At the stylish Loews Hollywood Hotel and Spa in Hollywood, Calif., the iMedia Entertainment Summit brings together the brightest minds to explore the latest marketing opportunities in film, television, and gaming, as well as to tackle major problems facing entertainment marketers.
As a case in point, this morning's panel discussion, "Harnessing the media mix and integration," brought together three top studio executives: Laurel Bernard, EVP of marketing at Fox Broadcasting; Doug Neil, EVP of digital marketing at Universal Pictures Broadcasting; and Megan Wahtera, SVP of interactive marketing at Paramount Pictures. With help from moderator Gordon Paddison, CEO of Stradella Road, the all-star lineup addressed important questions and talked openly about the day-to-day marketing operations at their studios.
Paddison lead the panel with a series of questions. Below are just a few of the most interesting ones.
What is the sweet spot for digital? Awareness, exploration, or conversion?
According to Wahtera, digital plays a significant role in all three. The majority of Paramount's trailer views occur online, thus successful trailer targeting drives awareness for each film. In addition, Wahtera explained that "Exploration is the definition of interaction. This is where we can really thrive." The key to Paramount's online marketing is interaction -- viewers become a part of the campaign rather than simply receivers of messaging. And lastly, she explained that, given the clutter online, the company has to be everywhere on digital and across screens to convert.
According to Neil, a movie trailer on TV can drive a huge amount of awareness, but the company places heavy focus on generating awareness with influencers and advocates online. As he explained, Universal looks to create awareness with "core basic fans that become a critical part of the campaign's life."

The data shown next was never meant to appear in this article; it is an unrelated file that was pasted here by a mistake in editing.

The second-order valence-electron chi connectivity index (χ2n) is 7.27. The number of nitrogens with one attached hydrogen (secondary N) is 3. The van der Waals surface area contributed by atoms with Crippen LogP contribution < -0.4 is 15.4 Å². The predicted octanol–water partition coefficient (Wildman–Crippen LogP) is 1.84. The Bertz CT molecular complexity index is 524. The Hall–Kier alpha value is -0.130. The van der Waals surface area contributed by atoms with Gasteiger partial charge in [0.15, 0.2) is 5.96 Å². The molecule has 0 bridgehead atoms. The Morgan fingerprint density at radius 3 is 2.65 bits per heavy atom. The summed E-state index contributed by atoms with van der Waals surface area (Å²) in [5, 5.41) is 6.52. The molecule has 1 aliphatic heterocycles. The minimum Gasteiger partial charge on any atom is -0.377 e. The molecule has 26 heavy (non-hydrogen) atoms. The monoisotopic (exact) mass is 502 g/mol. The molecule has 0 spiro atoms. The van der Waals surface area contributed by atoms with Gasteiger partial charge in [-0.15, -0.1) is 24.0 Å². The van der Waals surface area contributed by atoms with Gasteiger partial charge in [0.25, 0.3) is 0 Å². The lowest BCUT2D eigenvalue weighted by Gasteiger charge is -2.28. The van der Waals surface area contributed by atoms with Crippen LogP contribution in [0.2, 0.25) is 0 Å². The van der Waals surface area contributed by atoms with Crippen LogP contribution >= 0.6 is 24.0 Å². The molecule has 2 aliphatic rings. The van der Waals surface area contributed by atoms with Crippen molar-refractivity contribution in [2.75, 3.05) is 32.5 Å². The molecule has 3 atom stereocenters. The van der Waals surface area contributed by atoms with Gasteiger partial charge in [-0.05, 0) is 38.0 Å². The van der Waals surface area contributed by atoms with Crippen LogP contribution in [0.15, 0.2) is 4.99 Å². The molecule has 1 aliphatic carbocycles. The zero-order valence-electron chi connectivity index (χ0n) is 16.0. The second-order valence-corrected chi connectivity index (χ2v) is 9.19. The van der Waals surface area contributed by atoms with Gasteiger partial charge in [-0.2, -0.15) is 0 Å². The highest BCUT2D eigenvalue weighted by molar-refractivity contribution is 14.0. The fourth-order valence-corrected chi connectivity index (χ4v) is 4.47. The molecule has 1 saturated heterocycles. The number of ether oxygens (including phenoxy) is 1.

Lastly, Bernard addressed the question, stating "We used to just build awareness on Fox…Now we are in a world where we have to build awareness off of Fox, and the digital space has become very integral to that."
This lead Paddison to his next question:
In the awareness window, do you find digital effective for discovery?
According to Bernard, you cannot just build discovery on TV. What Fox has been doing more recently is creating content for digital right from the get-go, in parallel with messaging made for TV. In the past, Fox would make digital content "right before the launch."
Furthermore, as Neil explained, in order for digital to generate discovery, you have to beat the competition to the punch. For instance, Universal ran an ad unit for the movie "The Purge" in the Facebook news feed, which saw "amazing engagement." However, users may get numb to ad units in the news feed, specifically considering how competitive the environment has become. Thus, it's crucial to get out in front of the competition in order to drive true discovery. In his words, "If you are the first one, you will get noticed."
Wahtera elaborated on this point by explaining that discovery is only successful if you are able to maintain the initial excitement of discovery. For instance, Paramount lunched an app during the Super Bowl for the movie "Star Trek," well before the release of the film. The app offered the chance to win tickets to see the movie early. As such, Paramount was able to generate discovery and maintain the buzz until the premier. According to Wahtera, "We try to take advantage of long lead drivers and sustain them with digital."
And a third question Paddison asked:
What are two of your key pain points?
As Bernard explained, one is the "intent model," which works better for film. There are multiple options for viewers and just because an individual intends to watch one thing, does not mean they don't intent to watch others. According to Bernard, "What is important is figuring out how to move the needle from intent to action." As such, she needs marketers help to make "smarter choices about what pushes people to make the decision." She "can't live 100 percent on intent anymore." Another one of her pain points is "the barrage." For her, like most marketers, "It's incredibly difficult to keep up with the amount of emails coming in at a rapid pace detailing all the different opportunities out there."
For Neil, he believes measurement tools need to improve and pitches from marketers need to be film specific. In order to stand out to Universal, you have to show him that you are "thinking about each film," rather than films as a whole, and show him how "your tools apply to a specific title."